Dissecting the time-resistant love relation between Tamil Nadu and its flowers.
Text and photos: Divya Shaji
Tamil Nadu loves its flowers. Like no other land, the state romanticizes the flowers that their land gives them. Fancier flowers like imported orchids, Euphorbias, or Asters won't do. Only the flowers of their land will.
Saamanthi Marigold), malli (jasmine), kanakambaram (crossandra), roja (rose), and name any flowers indigenous to TN, they have a history. Though wearing flowers is a common feature in South India, TN has a distinct relation where flowers are not restricted to the women, but share quite a rapport with the men and the deities too.
While other states have marginalized the flowers to only special and auspicious occasions, TN stands tall in its inability to bring flowers into everyday trials. An ode to their relationship is therefore quite overdue.
The courtship between flowers and the women here is undeniable. As the final touch of the outfit, flowers accompany the women everywhere. Weddings and buses continue to be the most notorious venues to spot flowers as hair accessories. In weddings the flowers are much more intricately and meticulously placed, but in buses they’re more experimental daily-wear.
No flower is left behind — even the brightest bhantipoovu, the funkiest purple 'December poo', the kanakabarams, and the slightly more traditional paneer-roses of colours ranging from orange to red to hot pink, all find their way to women’s hair.
Usually spotted at the nape of the head, the liberty of the wearer takes the flowers to the top of the kondai (opted by the ladies out for some serious work), or smack at the start of the braid (most common to the real life fashionistas, aka college girls). The brave drama queens also leave a paneer-rose right behind the ear, as if imbibing fashion inspiration from the silver screen of the 70s.
Toddlers too are spotted with a tiny string of jasmine flowers taut between their two tiny pony tails, while the grey haired lovelies opt for either the graceful malli poo, many a times with a rose for a pinch of colour in contrast to their sarees.
If the best of one’s land is to be offered to one’s deities, is there anything better than flowers? Perhaps the simplest but certainly the brightest gifts the deities must have laid eyes on are what they are now lovingly swarmed with — garlands of marigold and jasmine and rose.
Flowers also participate not only in pooja rituals, but also in Sunday Mass. Remnants of any parade — be it a funeral or celebration — they are stampeded flowers.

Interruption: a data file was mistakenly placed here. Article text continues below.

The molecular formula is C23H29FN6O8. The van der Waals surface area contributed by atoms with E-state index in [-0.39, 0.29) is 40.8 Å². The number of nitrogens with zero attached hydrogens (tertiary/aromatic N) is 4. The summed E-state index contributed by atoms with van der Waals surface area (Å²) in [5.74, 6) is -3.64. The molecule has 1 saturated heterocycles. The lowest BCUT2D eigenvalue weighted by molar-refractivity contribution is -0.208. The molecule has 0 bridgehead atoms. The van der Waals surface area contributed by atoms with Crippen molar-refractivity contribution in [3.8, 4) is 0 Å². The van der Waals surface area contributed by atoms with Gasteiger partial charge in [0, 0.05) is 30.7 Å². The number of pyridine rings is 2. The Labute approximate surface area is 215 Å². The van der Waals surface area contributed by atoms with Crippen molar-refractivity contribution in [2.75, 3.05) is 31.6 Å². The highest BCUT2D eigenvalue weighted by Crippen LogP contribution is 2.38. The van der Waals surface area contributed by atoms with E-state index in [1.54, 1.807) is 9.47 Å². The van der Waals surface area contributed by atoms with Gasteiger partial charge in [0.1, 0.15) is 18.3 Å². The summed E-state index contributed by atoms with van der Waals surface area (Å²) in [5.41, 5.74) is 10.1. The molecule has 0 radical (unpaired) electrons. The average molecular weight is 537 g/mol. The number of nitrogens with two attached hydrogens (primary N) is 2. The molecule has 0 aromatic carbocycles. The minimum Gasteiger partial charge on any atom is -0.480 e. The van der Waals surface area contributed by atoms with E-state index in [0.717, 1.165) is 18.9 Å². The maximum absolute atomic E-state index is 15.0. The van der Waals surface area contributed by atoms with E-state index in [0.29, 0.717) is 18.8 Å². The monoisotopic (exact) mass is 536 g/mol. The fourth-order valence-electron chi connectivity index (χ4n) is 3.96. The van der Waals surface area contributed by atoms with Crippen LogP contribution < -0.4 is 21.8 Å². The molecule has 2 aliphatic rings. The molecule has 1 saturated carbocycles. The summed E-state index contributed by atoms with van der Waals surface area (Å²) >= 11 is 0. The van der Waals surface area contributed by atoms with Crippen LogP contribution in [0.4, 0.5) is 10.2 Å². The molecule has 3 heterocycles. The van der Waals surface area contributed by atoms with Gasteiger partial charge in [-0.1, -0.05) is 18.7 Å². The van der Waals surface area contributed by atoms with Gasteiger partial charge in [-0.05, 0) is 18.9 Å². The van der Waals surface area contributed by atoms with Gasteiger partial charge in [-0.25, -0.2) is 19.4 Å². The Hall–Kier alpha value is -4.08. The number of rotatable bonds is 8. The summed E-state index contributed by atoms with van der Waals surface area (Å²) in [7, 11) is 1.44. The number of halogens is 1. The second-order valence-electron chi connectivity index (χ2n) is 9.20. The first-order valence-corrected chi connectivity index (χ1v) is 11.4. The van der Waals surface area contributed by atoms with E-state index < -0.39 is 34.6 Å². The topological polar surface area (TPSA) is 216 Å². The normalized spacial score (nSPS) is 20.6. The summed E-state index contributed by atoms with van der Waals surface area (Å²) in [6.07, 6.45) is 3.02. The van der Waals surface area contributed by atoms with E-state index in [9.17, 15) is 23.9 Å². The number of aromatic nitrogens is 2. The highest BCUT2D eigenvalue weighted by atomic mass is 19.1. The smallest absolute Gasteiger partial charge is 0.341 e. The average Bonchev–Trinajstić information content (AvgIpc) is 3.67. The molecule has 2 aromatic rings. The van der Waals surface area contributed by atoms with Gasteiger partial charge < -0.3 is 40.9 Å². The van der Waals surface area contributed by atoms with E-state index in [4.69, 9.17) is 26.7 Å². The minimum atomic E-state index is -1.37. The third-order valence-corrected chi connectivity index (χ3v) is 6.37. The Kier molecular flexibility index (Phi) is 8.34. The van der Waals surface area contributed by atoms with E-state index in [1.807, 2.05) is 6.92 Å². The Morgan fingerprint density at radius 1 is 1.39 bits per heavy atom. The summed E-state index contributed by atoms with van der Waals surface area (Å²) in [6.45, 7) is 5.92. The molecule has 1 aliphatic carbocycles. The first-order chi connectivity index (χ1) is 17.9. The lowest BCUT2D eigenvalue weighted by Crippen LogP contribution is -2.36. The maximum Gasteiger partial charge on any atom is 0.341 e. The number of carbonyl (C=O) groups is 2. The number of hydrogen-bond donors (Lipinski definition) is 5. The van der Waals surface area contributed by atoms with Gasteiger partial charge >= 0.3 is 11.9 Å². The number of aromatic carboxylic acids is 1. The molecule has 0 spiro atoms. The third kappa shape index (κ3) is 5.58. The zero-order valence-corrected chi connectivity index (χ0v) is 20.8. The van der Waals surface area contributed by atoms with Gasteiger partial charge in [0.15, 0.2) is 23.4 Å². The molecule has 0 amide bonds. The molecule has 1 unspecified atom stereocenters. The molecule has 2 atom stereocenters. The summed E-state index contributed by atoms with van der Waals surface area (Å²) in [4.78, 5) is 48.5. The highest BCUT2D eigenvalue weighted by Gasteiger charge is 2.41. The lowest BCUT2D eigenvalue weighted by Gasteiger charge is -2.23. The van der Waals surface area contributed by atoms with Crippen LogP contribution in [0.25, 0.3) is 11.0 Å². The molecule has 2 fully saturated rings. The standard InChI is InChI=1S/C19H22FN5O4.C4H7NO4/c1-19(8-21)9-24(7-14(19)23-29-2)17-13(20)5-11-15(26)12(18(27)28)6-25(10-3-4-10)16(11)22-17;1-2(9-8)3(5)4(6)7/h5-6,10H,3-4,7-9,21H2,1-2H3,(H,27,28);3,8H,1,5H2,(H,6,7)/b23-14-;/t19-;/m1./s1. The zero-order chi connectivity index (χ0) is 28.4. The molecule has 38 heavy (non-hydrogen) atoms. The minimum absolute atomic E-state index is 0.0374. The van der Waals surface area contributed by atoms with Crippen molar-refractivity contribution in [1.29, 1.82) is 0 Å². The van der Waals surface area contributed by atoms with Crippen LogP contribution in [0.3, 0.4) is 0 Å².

Even leaves are fragrant here. The marikolunthu for instance, is unbiquitous in kalyana mandapams (wedding halls) and the garlands that the brides and grooms wear. Again, here in the abundance of bhantipoovu and malli, it's apparent that there is no casting call for the foreigners of the fauna species.
With flowers always appearing on women and gods, one might wonder as to this inexhaustible source of flowers. Even though the sight of bougainvilleas overflowing over walls and fences are not rare sights, nor are the feeble jaathi malli vines crawling over trees or the pink arali (oleander) in full bloom all year around, people seem to prefer buying stringed flowers from flower stalls. Almost every street has a designated flower stall, be simply an old lady selling loose flowers of only three varieties, or the slightly more established younger hawkers, sitting under coloured umbrellas with long strings of tied up flowers coiled up in circles.
Expectedly, women breathe life into these stalls, but men play a significant role in their economy too. Strings of flowers are found safely tucked into plastic covers, above their morning market haul. They buy it as a casual adornment for their autos or bikes, or as air freshners in their cars, or for poojas at home, with a few romantics buying it for their counterparts. Spotting men openly associating with flowers is a breath of fresh air.
From politicians to deities to superstars of cinema, TN pours out its love in flowers. This doesn’t skip any age group or social strata. Flower stalls are equipped to cater to all women, gods, and men, who need it for that final touch of finesse before their day begins. This is not a fashion statement. It is a crucial part of their unthinking yet well-thought out routine. It is culture.
Through flowers, TN takes a step back and breathes in the fragrance of what it has held near for centuries. The state is in no hurry to change what has and has had.
My takeaway: When in doubt, wear a flower. :)
Divya Shaji enjoys physics and literature, always mutually exclusively.